My bride and I, we wondered at the disparity that is delineated by the verdant flow of the Rio Grande, and considered how we felt when we looked across that watery divide and wondered how they felt when they looked back at us. Do they wonder at us? Do they see the magnificent homes on the side of the hill-mountain that lies to the north of the freeway and overlooks their pastel and dirt colored homes that are stuck to the opposing hillside to the south of that grand river? We know they must look. We know they must dream, for they come across the water at various costs and become us. They become us in time and place and clothing and food-consumed and cars driven and children spawned and gods worshiped and prayed to and scorned for the troubles and inequalities and misplaced dreams that someone and somebodies isn’t and aren’t allowing them to pursue as fully and with as much rapidity as they would choose for themselves.
And that river area was ever so green. The water must have flowed so much farther out from its bank than we could see, for the life-exuding greenery extended for a hundred yards in both directions, beyond and beside the fence and dreams and pastel and dirt colored homes. Huge trees of Cottonwood and Salt Cedar and happy bushes and grasses and shrubs and more trees and probably some fish and shrimp and bugs and life and reeds and living and flowing and the taking of life and dreams away and bringing them back again; to cross and begin anew, something that we don’t have to cross a river to do. And so we don’t, sometimes.
The road brought construction zones where the fines were double when workers were present and the little, white VW Pasat that just couldn’t go one mile over the posted 55 because the driver’s white, 45-year-old-female-self just had to control something and we were in the position to be controlled behind her, and that’s not too uncommon. We wanted to go faster and she wanted us to go not one mile an hour faster than 55 of those miles, with her as our guide and conscience and protector of our finances – and a cranky bitch without a smile. Didn’t she know that New Orleans and its French Quarter and Storyville were calling me? Didn’t she know that C.Z. was calling, calling for you and for me, rather for my bride, to come and learn about the Working Model of the Child? Couldn’t she sense all of that by the bugs on our windshield and the fact that I had my lights on, hopefully bothering her in her rear-view mirror as she glared backwards at me with her ash-blond eyelash-ed gray eyes? It really wasn’t that big of a deal – just another example of power distribution and usage, those who have it and those of us who had to drive behind the white Pasat. To be continued….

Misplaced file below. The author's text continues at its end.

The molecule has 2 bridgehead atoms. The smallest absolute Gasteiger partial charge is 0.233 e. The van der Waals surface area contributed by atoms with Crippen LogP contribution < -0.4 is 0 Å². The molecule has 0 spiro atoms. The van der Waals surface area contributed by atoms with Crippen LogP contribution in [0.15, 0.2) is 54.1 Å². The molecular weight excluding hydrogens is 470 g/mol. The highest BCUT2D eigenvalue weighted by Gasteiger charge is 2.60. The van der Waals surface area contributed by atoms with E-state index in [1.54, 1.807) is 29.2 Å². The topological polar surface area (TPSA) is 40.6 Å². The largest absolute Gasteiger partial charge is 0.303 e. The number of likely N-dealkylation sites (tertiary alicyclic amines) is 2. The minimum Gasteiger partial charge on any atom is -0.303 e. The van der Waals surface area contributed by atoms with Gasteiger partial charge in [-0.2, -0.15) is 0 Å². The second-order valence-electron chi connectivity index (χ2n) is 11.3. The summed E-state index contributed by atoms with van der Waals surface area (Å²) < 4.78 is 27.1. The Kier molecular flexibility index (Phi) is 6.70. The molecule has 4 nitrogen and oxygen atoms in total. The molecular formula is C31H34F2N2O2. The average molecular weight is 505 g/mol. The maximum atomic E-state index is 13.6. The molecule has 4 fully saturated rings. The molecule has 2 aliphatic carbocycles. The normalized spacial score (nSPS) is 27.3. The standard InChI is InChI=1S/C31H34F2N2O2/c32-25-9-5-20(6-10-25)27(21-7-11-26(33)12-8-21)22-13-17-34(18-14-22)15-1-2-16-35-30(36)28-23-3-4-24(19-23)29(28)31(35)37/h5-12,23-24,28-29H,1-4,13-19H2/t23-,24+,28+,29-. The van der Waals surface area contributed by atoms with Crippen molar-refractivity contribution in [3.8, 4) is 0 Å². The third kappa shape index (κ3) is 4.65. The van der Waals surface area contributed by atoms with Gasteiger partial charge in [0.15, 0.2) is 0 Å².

September 22, 2009 | Categories: I Was There | Tags: Arizona, cacti, color, discrimination, French market, gators, Lake Ponchartrain, Metarie, New Mexico, New Orleans, plantation, Texas, travel | 4 Comments